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Title: The adoption of sustainable marketing practices within the UK music festivals sector
Author: Richardson, Neil Andrew
ISNI:       0000 0004 5918 4959
Awarding Body: University of Leeds
Current Institution: University of Leeds
Date of Award: 2015
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This research investigates the efficacy of communications in matters germane to sustainable practices within the UK independent music festival sector. To do this the study identifies Triple-Bottom-Line based sustainability and/or marketing practices adopted by stakeholders and how they (and consumers) perceive related communications. The ‘sector’ is complex, fast changing, a major contributor to the UK creative economy and is forecast to grow. It is typical of the creative economy where a small number of large firms counterbalances a large number of essentially local, micro-enterprises. Largely independent, these smaller festivals comprise a variety of multi-stakeholder businesses with differing aims and objectives. Micro-enterprises have different characteristics (to larger companies), which dictate their marketing approaches. However sustainability studies often focus on larger manufacturers, which mirrors how most extant approaches to marketing were developed i.e. from experiences in larger companies. Stakeholders must align their values with changing consumer behaviour (e.g. increasing ethical and environmental spending patterns). Festival organisers must communicate with a diverse range of stakeholders and this case study investigates perceptions and attitudes germane to the communication of sustainable practices. Festivals are unlike other events or services as they are based almost entirely upon high degrees of consumer engagement often in areas of outstanding natural beauty. Despite this scholars have largely ignored them. Festivals are temporary townships, generally transitory, occurring infrequently and limited in time. Governments regard them positively owing to the economic sustainability generated, their ability to generate a sense of collective responsibility and encouraging community involvement. Many researchers apply functional ‘silo-based approaches’ to events. The customer-centric disciplines have largely failed to embrace sustainability. This study is inter-disciplinary being located in the overlap between sustainability and customer centric disciplines. Sustainable Marketing (SM) is gaining credence and increasingly adopted by progressive marketers. This research identifies recognised marketing and sustainability practices adopted by those micro-enterprises who ‘deliver’ festivals. Festivals operate in an increasingly competitive environment hence the implementation of effective marketing approaches is a priority. This study provides insights into marketing communications (‘marcomms’) and positioning that will prove useful for practitioners and academics. Few studies of the adoption of sustainability within services or arts exist. This study seeks to address this, contributing to the growing area of research into sustainability within the services and leisure economy. Semi-structured interviews were carried out with 19 stakeholders representing enterprises delivering 7 independent music festivals in the 2014 festival season. Parallel to this 119 festivalgoers were surveyed which enabled triangulation and provided useful insights.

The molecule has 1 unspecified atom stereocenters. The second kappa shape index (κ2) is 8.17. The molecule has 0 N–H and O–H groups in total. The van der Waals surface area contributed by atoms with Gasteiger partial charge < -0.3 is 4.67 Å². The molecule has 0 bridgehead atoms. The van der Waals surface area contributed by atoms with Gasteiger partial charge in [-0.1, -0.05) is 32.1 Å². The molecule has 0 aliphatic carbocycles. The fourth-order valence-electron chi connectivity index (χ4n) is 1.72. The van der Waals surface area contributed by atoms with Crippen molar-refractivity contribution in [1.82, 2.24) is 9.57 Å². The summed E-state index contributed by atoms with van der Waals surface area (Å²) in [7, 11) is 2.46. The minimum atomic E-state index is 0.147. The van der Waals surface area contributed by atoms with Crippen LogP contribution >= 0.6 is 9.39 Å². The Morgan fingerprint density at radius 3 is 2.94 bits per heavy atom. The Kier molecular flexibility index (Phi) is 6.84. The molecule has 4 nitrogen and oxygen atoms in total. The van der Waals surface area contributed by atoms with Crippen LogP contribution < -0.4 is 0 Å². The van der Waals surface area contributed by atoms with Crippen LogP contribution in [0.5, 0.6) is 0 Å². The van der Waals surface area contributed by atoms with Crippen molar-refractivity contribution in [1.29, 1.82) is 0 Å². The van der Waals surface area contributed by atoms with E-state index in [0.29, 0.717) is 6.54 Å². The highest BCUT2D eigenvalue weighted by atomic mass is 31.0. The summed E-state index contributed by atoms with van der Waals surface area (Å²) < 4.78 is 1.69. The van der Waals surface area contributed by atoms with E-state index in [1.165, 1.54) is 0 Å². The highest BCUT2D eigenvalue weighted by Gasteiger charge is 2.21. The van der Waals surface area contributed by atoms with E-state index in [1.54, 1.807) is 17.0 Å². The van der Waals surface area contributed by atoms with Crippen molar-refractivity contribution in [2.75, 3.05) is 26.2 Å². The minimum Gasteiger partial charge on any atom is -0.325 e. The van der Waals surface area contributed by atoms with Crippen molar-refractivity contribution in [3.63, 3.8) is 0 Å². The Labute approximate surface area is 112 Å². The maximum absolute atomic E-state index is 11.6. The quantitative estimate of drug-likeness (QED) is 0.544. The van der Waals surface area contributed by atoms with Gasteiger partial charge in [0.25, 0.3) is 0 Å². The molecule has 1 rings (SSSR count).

Supervisor: Young, William ; Barkemeyer, Ralf Sponsor: Not available
Qualification Name: Thesis (Ph.D.) Qualification Level: Doctoral
EThOS ID:  DOI: Not available